It might be hard to believe now that we’re all eagerly anticipating Once In A Lifetime 2: Rest Hold Boogaloo, but there was a time not that long ago when John Cena’s character was really good. It was 2011, and in the stretch between Money in the Bank and Extreme Rules 2012, WWE put a lot of effort into redefining his character into someone the audience could actually get behind, rather than just telling us he was a good guy and leaving it at that.
I’ve written about this before elsewhere, but the Cliffs Notes version is that Cena, as the homegrown embodiment of the WWE, was pit against enemies that were able to turn his status as the golden boy face of the company into something that needed defending, rather than the reason his endless string of wins are so tiresome. CM Punk, with his “pipebomb” threats of taking the WWE Championship to All Japan or Ring Of Honor, was played as an outsider, the indie wrestler who was trying to destroy the WWE despite the fact that, you know, he’d been working there for six years at the time. The Rock was essentially the Ghost of WrestleMania Past, a challenge to today’s top guy from the top guy in a time when pro wrestling was at the height of its popularity. Brock Lesnar was touted (and Tout™-ed) as bringing “legitimacy” back to WWE, reflecting the battle for demographics between pro wrestling and MMA. Cena’s struggles against those three opponents, the losses and victories he went through and the way they all went down, rebuilt his character into something that worked better than it had in years.
And then there was Kane.
Cena and Kane’s bizarre little feud at the start of 2012 felt like a holding pattern that was necessitated more by the Rock being too busy doing press for Journey 2 The Mysterious Island to show up on Raw for a proper buildup. It was a speed bump on the way to the important stuff, just another John Cena vs. A Bad Guy fight that was only really made notable by a bit where Zack Ryder tried to escape Kane by leaving an episode of Raw and having to struggle with a flat tire in what felt like real time, ten feet away from A BRIGHTLY LIT ARENA FULL OF PEOPLE AND SECURITY GUARDS, and then getting thrown off a loading dock and having to spend a month as a bro’d up Stephen Hawking.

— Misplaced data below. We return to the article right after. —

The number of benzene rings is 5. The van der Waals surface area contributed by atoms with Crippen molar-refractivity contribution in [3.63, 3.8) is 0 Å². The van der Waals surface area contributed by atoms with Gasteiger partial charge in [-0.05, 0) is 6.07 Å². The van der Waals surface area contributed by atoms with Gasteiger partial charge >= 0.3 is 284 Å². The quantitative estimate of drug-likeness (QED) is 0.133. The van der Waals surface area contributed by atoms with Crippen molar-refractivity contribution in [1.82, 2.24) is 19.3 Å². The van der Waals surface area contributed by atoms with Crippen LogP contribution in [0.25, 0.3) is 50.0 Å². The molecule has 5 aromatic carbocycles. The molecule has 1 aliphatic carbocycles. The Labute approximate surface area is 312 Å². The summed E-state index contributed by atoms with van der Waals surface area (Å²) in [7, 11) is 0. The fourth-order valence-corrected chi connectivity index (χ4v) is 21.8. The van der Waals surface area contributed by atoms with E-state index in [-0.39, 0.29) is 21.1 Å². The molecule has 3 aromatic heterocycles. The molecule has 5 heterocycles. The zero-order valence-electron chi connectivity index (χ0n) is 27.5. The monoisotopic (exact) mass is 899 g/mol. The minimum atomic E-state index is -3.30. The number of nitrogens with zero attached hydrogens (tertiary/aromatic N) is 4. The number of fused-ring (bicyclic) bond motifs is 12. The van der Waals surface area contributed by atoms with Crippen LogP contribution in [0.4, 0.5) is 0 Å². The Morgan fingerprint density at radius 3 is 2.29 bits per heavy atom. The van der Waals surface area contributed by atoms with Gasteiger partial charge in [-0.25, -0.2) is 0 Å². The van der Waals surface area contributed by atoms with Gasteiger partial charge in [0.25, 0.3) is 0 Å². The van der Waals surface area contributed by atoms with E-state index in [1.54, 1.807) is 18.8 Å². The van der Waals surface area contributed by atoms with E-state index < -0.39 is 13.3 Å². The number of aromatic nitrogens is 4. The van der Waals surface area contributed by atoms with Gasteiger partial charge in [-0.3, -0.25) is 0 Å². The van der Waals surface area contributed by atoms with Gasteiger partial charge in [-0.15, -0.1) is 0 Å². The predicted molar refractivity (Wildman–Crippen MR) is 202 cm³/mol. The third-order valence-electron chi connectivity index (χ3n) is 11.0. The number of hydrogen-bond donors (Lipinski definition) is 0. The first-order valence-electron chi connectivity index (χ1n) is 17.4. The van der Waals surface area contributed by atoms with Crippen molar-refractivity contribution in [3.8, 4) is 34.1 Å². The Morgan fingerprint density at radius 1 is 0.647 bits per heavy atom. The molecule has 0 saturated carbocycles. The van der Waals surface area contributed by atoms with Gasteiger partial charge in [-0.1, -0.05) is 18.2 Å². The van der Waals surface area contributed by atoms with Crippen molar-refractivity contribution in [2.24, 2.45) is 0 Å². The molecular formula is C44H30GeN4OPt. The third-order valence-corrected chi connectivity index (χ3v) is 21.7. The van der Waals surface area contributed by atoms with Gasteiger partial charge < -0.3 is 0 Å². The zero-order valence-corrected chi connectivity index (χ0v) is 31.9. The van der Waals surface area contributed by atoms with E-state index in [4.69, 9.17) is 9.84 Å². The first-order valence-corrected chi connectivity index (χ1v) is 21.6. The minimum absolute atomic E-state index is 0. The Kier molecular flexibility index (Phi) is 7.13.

Seriously, that was unquestionably the highlight of that angle. I’m pretty happy with virtually anything that treats Kane like a horror movie monster, even — and especially — when it’s at a ludicrous, hilarious extreme. Plus, that one episode pretty much justified Eve turning on Ryder all by itself. Son, you are 27 years old. Learn to change a tire.
Other than that, it was entirely forgettable. Kane said some stuff about wanting Cena to turn on his t-shirt slogan and “embrace the hate,” but nothing about it really made sense. Kane was just generically evil, and the driving force of the story was that Cena and Ryder were suddenly best friends. Maybe I missed some X-Men-esque revelation somewhere that Cena was actually the Third Major Brother, but it always rang false. It filled two months of television, and didn’t even do that very well.
But when you obsess about John Cena storylines for a year and a half, things start to fall into place. When you look at the Cena/Kane feud as part of that larger story, as the bridge between teaming with the rock at Survivor Series and facing him at WrestleMania, you start to realize what it was supposed to be. And once you’ve done that, you can see that it’s actually built around a really smart idea.
The key to it is figuring out Kane’s motivation. Part of it, the only part that was ever really mentioned onscreen, is just the simple fact that Kane’s a bad guy. His feud with Cena came hot on the heels of a return after a few months off that saw him going back under a mask. In fact, he ended up showing up with two masks, taking off one to reveal the other, along with some extensions that weren’t fooling anybody.